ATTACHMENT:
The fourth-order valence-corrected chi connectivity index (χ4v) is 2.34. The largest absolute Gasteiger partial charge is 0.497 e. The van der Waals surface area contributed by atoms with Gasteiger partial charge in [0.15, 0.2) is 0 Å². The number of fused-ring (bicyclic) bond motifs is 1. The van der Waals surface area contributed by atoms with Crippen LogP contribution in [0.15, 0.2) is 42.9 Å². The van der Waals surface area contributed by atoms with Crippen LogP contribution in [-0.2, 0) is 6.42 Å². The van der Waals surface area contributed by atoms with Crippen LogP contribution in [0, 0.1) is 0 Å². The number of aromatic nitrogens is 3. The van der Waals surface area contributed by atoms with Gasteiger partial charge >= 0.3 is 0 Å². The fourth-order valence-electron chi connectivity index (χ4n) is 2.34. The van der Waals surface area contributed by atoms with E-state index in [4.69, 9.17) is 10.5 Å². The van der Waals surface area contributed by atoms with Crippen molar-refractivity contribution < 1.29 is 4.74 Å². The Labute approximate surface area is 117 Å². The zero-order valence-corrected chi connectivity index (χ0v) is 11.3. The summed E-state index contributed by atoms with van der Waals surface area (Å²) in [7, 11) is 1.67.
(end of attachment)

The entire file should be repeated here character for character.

The fourth-order valence-corrected chi connectivity index (χ4v) is 2.34. The largest absolute Gasteiger partial charge is 0.497 e. The van der Waals surface area contributed by atoms with Gasteiger partial charge in [0.15, 0.2) is 0 Å². The number of fused-ring (bicyclic) bond motifs is 1. The van der Waals surface area contributed by atoms with Crippen LogP contribution in [0.15, 0.2) is 42.9 Å². The van der Waals surface area contributed by atoms with Crippen LogP contribution in [-0.2, 0) is 6.42 Å². The van der Waals surface area contributed by atoms with Crippen LogP contribution in [0, 0.1) is 0 Å². The number of aromatic nitrogens is 3. The van der Waals surface area contributed by atoms with Gasteiger partial charge >= 0.3 is 0 Å². The fourth-order valence-electron chi connectivity index (χ4n) is 2.34. The van der Waals surface area contributed by atoms with E-state index in [4.69, 9.17) is 10.5 Å². The van der Waals surface area contributed by atoms with Crippen molar-refractivity contribution < 1.29 is 4.74 Å². The Labute approximate surface area is 117 Å². The zero-order valence-corrected chi connectivity index (χ0v) is 11.3. The summed E-state index contributed by atoms with van der Waals surface area (Å²) in [7, 11) is 1.67.